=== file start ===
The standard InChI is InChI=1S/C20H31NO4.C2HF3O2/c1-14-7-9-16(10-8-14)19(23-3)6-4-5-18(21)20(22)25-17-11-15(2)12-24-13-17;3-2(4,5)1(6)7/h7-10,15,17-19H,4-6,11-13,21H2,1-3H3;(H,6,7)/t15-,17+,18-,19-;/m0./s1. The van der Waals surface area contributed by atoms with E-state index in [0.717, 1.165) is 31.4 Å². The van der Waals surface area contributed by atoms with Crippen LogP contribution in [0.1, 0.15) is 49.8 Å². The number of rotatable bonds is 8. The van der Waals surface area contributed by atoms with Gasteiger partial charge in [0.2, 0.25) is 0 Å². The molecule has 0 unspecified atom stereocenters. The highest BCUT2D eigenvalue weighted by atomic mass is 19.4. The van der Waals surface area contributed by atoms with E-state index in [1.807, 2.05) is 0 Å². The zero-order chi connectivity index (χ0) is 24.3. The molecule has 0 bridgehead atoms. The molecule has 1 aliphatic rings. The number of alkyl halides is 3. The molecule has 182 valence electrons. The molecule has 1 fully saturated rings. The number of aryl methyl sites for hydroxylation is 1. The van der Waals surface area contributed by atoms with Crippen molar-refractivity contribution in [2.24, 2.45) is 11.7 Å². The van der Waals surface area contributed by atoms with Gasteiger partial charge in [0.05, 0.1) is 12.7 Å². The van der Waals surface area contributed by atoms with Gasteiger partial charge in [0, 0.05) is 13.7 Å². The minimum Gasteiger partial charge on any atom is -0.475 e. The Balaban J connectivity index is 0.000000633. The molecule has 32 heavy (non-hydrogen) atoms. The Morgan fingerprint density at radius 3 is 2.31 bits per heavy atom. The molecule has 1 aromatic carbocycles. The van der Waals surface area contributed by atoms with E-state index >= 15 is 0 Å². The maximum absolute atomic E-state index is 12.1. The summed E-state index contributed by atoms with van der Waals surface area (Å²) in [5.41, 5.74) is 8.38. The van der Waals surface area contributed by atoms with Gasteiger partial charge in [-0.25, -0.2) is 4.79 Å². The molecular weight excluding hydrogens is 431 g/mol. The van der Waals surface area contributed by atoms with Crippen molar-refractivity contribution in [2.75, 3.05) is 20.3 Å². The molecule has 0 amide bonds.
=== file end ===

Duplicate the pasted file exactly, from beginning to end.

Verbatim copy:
The standard InChI is InChI=1S/C20H31NO4.C2HF3O2/c1-14-7-9-16(10-8-14)19(23-3)6-4-5-18(21)20(22)25-17-11-15(2)12-24-13-17;3-2(4,5)1(6)7/h7-10,15,17-19H,4-6,11-13,21H2,1-3H3;(H,6,7)/t15-,17+,18-,19-;/m0./s1. The van der Waals surface area contributed by atoms with E-state index in [0.717, 1.165) is 31.4 Å². The van der Waals surface area contributed by atoms with Crippen LogP contribution in [0.1, 0.15) is 49.8 Å². The number of rotatable bonds is 8. The van der Waals surface area contributed by atoms with Gasteiger partial charge in [0.2, 0.25) is 0 Å². The molecule has 0 unspecified atom stereocenters. The highest BCUT2D eigenvalue weighted by atomic mass is 19.4. The van der Waals surface area contributed by atoms with E-state index in [1.807, 2.05) is 0 Å². The zero-order chi connectivity index (χ0) is 24.3. The molecule has 0 bridgehead atoms. The molecule has 1 aliphatic rings. The number of alkyl halides is 3. The molecule has 182 valence electrons. The molecule has 1 fully saturated rings. The number of aryl methyl sites for hydroxylation is 1. The van der Waals surface area contributed by atoms with Crippen molar-refractivity contribution in [2.24, 2.45) is 11.7 Å². The van der Waals surface area contributed by atoms with Gasteiger partial charge in [0.05, 0.1) is 12.7 Å². The van der Waals surface area contributed by atoms with Gasteiger partial charge in [0, 0.05) is 13.7 Å². The minimum Gasteiger partial charge on any atom is -0.475 e. The Balaban J connectivity index is 0.000000633. The molecule has 32 heavy (non-hydrogen) atoms. The Morgan fingerprint density at radius 3 is 2.31 bits per heavy atom. The molecule has 1 aromatic carbocycles. The van der Waals surface area contributed by atoms with E-state index >= 15 is 0 Å². The maximum absolute atomic E-state index is 12.1. The summed E-state index contributed by atoms with van der Waals surface area (Å²) in [5.41, 5.74) is 8.38. The van der Waals surface area contributed by atoms with Gasteiger partial charge in [-0.25, -0.2) is 4.79 Å². The molecular weight excluding hydrogens is 431 g/mol. The van der Waals surface area contributed by atoms with Crippen molar-refractivity contribution in [2.75, 3.05) is 20.3 Å². The molecule has 0 amide bonds.